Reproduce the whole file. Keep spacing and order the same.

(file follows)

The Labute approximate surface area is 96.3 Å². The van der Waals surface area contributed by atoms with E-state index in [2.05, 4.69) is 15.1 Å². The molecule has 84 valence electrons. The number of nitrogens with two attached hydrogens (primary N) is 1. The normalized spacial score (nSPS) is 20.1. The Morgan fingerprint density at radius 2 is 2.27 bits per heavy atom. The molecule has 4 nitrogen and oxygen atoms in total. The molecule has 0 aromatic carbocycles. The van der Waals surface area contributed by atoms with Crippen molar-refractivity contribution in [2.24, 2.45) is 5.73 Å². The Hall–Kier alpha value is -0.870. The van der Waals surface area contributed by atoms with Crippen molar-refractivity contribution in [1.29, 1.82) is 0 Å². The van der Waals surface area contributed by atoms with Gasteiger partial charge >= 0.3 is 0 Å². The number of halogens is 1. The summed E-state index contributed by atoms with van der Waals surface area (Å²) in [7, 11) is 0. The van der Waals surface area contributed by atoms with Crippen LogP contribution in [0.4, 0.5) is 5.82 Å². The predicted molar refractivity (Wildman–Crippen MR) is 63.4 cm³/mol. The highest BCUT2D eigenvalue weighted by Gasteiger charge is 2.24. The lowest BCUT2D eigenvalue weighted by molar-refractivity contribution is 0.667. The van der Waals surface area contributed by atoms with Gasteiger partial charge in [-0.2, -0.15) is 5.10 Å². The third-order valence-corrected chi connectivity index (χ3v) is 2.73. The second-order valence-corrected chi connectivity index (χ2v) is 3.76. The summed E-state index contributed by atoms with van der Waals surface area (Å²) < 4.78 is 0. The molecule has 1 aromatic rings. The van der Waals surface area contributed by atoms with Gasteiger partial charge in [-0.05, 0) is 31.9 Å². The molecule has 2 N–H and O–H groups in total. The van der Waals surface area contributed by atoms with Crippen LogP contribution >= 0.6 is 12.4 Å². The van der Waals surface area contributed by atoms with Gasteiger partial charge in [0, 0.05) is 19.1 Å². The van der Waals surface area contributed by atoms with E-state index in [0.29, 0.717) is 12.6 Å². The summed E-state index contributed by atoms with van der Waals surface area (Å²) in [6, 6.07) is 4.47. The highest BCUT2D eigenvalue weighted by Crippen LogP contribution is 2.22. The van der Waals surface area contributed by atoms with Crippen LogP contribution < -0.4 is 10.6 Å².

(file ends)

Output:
The Labute approximate surface area is 96.3 Å². The van der Waals surface area contributed by atoms with E-state index in [2.05, 4.69) is 15.1 Å². The molecule has 84 valence electrons. The number of nitrogens with two attached hydrogens (primary N) is 1. The normalized spacial score (nSPS) is 20.1. The Morgan fingerprint density at radius 2 is 2.27 bits per heavy atom. The molecule has 4 nitrogen and oxygen atoms in total. The molecule has 0 aromatic carbocycles. The van der Waals surface area contributed by atoms with Crippen molar-refractivity contribution in [2.24, 2.45) is 5.73 Å². The Hall–Kier alpha value is -0.870. The van der Waals surface area contributed by atoms with Crippen molar-refractivity contribution in [1.29, 1.82) is 0 Å². The van der Waals surface area contributed by atoms with Gasteiger partial charge >= 0.3 is 0 Å². The number of halogens is 1. The summed E-state index contributed by atoms with van der Waals surface area (Å²) in [7, 11) is 0. The van der Waals surface area contributed by atoms with Crippen LogP contribution in [0.4, 0.5) is 5.82 Å². The predicted molar refractivity (Wildman–Crippen MR) is 63.4 cm³/mol. The highest BCUT2D eigenvalue weighted by Gasteiger charge is 2.24. The lowest BCUT2D eigenvalue weighted by molar-refractivity contribution is 0.667. The van der Waals surface area contributed by atoms with Gasteiger partial charge in [-0.2, -0.15) is 5.10 Å². The third-order valence-corrected chi connectivity index (χ3v) is 2.73. The second-order valence-corrected chi connectivity index (χ2v) is 3.76. The summed E-state index contributed by atoms with van der Waals surface area (Å²) < 4.78 is 0. The molecule has 1 aromatic rings. The van der Waals surface area contributed by atoms with Gasteiger partial charge in [-0.05, 0) is 31.9 Å². The molecule has 2 N–H and O–H groups in total. The van der Waals surface area contributed by atoms with Crippen LogP contribution >= 0.6 is 12.4 Å². The van der Waals surface area contributed by atoms with Gasteiger partial charge in [0, 0.05) is 19.1 Å². The van der Waals surface area contributed by atoms with E-state index in [0.29, 0.717) is 12.6 Å². The summed E-state index contributed by atoms with van der Waals surface area (Å²) in [6, 6.07) is 4.47. The highest BCUT2D eigenvalue weighted by Crippen LogP contribution is 2.22. The van der Waals surface area contributed by atoms with Crippen LogP contribution < -0.4 is 10.6 Å².